If you're a licensed driver and you don't have a vehicle, you can still get car insurance. This type of car insurance is called a non-owner insurance policy. There are a few specific instances where someone who doesn't have a car may want to get a non-owner car insurance policy.
#1: To Maintain Continuous Coverage
Car insurance providers look at how long you have had car insurance, and if you have had any gaps in car insurance coverage. If you owned a car, and now you don't, but you plan to again, it can be a good idea to get a non-owner car insurance policy when you sell your vehicle to maintain car insurance coverage. When you purchase a car again, this will allow you to enjoy lower insurance rates.
#2: To Regularly Rent Cars
If you frequently rent cars, getting a non-owner car insurance policy may be more affordable than paying the fee for liability coverage whenever you rent a vehicle. If you have a credit card, they may provide collision damage as a benefit of being a cardmember. If not, you will still need to purchase a collision damage waiver from the rental car company to cover collision damage.
Non-owner car insurance will also come into play if you use an alternative car rental service. With a non-owner policy, you will get supplemental liability coverage. Like with a regular car insurance company, you will want to make sure you have additional collision damage coverage.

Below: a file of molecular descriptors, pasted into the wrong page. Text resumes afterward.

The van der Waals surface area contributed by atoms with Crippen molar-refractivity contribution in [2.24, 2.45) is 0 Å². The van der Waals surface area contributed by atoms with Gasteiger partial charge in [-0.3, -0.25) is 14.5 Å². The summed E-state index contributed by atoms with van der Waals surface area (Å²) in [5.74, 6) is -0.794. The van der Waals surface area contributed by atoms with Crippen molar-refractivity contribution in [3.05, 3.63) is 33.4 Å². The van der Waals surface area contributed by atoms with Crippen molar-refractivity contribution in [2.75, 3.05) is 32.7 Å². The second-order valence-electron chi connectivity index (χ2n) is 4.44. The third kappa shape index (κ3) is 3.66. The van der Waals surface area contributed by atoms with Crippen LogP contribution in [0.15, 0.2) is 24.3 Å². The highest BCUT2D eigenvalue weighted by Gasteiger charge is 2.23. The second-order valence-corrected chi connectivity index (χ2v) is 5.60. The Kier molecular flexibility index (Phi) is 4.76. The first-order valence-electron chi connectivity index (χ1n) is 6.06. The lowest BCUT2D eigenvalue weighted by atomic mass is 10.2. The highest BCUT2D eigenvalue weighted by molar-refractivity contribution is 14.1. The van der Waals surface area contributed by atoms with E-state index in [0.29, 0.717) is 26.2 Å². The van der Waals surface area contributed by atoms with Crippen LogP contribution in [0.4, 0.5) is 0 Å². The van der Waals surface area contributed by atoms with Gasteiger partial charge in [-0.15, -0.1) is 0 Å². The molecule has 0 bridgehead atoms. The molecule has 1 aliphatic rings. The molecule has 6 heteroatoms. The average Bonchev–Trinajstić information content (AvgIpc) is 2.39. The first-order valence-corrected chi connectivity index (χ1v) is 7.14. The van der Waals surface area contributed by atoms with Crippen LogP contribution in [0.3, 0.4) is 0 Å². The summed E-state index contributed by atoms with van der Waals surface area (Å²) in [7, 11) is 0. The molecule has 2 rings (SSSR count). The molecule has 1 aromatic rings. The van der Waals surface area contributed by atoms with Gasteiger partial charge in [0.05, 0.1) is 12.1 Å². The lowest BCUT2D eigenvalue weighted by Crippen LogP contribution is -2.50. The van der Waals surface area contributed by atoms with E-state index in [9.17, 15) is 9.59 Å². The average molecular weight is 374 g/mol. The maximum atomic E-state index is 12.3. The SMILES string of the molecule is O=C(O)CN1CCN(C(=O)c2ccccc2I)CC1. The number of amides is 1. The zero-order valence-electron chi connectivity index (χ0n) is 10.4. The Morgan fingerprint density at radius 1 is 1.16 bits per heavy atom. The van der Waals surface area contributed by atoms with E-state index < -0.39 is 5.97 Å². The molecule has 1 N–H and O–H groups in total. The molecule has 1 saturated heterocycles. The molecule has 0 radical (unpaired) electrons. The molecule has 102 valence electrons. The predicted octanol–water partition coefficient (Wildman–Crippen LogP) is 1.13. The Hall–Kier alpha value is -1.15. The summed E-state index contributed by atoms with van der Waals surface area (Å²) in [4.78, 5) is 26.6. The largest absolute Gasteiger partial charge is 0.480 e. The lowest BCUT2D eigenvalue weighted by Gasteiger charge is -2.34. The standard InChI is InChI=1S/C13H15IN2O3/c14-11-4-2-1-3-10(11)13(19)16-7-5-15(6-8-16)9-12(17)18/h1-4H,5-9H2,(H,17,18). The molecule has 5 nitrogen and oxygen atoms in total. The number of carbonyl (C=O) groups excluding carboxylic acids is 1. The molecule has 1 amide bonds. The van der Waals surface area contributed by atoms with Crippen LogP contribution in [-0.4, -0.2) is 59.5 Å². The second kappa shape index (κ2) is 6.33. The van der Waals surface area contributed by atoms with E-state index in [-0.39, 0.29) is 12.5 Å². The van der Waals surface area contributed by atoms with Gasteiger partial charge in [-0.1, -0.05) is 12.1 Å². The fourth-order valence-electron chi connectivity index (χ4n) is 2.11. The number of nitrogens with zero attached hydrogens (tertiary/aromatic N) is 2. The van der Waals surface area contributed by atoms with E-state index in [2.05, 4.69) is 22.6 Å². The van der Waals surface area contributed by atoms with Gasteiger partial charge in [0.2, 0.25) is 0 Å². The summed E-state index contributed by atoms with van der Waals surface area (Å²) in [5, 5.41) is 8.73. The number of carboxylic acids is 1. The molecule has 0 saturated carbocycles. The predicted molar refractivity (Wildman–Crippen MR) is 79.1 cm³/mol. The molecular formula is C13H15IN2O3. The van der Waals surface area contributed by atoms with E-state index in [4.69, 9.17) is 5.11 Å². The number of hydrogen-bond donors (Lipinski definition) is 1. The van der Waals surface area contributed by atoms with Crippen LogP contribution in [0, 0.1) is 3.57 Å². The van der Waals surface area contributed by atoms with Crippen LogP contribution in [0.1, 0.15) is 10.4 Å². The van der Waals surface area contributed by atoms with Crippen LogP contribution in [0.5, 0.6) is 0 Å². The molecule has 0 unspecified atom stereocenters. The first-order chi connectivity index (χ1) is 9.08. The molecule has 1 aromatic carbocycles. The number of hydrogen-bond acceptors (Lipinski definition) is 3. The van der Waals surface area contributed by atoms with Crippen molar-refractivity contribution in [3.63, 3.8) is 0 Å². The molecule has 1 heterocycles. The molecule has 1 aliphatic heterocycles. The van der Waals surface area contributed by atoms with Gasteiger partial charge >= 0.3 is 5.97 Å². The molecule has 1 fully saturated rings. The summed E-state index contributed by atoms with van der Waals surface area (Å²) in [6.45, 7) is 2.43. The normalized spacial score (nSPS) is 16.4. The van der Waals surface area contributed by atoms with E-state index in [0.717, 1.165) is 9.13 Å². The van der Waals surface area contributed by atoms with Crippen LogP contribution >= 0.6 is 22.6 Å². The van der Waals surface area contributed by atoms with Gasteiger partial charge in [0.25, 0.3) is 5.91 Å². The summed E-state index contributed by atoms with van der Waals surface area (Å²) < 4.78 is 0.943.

#3: Borrow Other People's Cars
When you borrow someone else's car, their insurance should cover any fees associated with any accidents, based on their coverage. However, if the liability payout for the accident exceeds the owner's insurance coverage, as the driver of the vehicle you, you could be held personally responsible for any additional liability charges. If you have non-owner car insurance, those liability issues will be covered by your insurance plan.
#4: Need Car Insurance for Driver's License
In most states, to get a driver's license or to renew your driver's license, you need to have car insurance. The state government may refer to it as "proof of financial responsibility," but basically, it means you need to carry some form of vehicle insurance if you want to be issued a driver's license in that state.
#5: Need an SR-22 Form
If you had some severe driver infractions, to maintain or get your license back, you might be required to submit an SR-22 form. This is a legal form generated by a car insurance provider that states you have the minimum required liability coverage for that particular state. You can get an SR-22 form with a non-driver insurance policy.
If you find yourself in one of the situations above, reach out to insurance providers like Pat Dickey State Farm Insurance to discuss your options.